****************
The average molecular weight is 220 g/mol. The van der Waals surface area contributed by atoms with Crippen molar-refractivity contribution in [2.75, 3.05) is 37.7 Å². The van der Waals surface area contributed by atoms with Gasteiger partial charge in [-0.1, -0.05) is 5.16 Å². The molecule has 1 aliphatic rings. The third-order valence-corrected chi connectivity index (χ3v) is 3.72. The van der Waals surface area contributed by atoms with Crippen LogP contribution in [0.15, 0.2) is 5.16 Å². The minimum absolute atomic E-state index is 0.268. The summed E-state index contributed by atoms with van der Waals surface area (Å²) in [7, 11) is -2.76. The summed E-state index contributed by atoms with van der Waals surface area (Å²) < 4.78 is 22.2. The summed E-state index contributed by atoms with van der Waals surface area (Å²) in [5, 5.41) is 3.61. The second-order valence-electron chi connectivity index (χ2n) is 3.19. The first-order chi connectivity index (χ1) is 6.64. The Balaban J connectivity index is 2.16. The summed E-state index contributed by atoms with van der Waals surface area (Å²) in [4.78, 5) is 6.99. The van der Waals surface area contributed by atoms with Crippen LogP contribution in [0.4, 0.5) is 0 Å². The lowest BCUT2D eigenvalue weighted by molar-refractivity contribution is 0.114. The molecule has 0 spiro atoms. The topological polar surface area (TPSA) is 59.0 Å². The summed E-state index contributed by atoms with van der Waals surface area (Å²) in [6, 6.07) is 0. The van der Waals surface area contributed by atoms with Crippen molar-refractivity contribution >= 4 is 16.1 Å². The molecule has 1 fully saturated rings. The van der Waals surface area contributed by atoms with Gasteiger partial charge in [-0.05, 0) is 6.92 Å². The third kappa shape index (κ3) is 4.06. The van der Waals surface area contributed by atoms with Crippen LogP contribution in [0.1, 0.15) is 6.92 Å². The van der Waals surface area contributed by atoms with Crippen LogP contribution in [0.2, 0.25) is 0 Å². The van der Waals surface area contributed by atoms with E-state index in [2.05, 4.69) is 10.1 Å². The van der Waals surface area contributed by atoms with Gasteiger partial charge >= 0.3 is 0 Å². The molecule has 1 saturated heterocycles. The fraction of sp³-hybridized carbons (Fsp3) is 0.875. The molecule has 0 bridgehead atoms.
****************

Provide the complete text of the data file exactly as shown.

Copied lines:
The average molecular weight is 220 g/mol. The van der Waals surface area contributed by atoms with Crippen molar-refractivity contribution in [2.75, 3.05) is 37.7 Å². The van der Waals surface area contributed by atoms with Gasteiger partial charge in [-0.1, -0.05) is 5.16 Å². The molecule has 1 aliphatic rings. The third-order valence-corrected chi connectivity index (χ3v) is 3.72. The van der Waals surface area contributed by atoms with Crippen LogP contribution in [0.15, 0.2) is 5.16 Å². The minimum absolute atomic E-state index is 0.268. The summed E-state index contributed by atoms with van der Waals surface area (Å²) in [7, 11) is -2.76. The summed E-state index contributed by atoms with van der Waals surface area (Å²) < 4.78 is 22.2. The summed E-state index contributed by atoms with van der Waals surface area (Å²) in [5, 5.41) is 3.61. The second-order valence-electron chi connectivity index (χ2n) is 3.19. The first-order chi connectivity index (χ1) is 6.64. The Balaban J connectivity index is 2.16. The summed E-state index contributed by atoms with van der Waals surface area (Å²) in [4.78, 5) is 6.99. The van der Waals surface area contributed by atoms with Crippen LogP contribution in [0.4, 0.5) is 0 Å². The lowest BCUT2D eigenvalue weighted by molar-refractivity contribution is 0.114. The molecule has 0 spiro atoms. The topological polar surface area (TPSA) is 59.0 Å². The summed E-state index contributed by atoms with van der Waals surface area (Å²) in [6, 6.07) is 0. The van der Waals surface area contributed by atoms with Crippen molar-refractivity contribution >= 4 is 16.1 Å². The molecule has 1 fully saturated rings. The van der Waals surface area contributed by atoms with Gasteiger partial charge in [-0.05, 0) is 6.92 Å². The third kappa shape index (κ3) is 4.06. The van der Waals surface area contributed by atoms with Crippen LogP contribution in [0.1, 0.15) is 6.92 Å². The van der Waals surface area contributed by atoms with Crippen LogP contribution in [0.2, 0.25) is 0 Å². The van der Waals surface area contributed by atoms with E-state index in [2.05, 4.69) is 10.1 Å². The van der Waals surface area contributed by atoms with Gasteiger partial charge >= 0.3 is 0 Å². The molecule has 1 saturated heterocycles. The fraction of sp³-hybridized carbons (Fsp3) is 0.875. The molecule has 0 bridgehead atoms.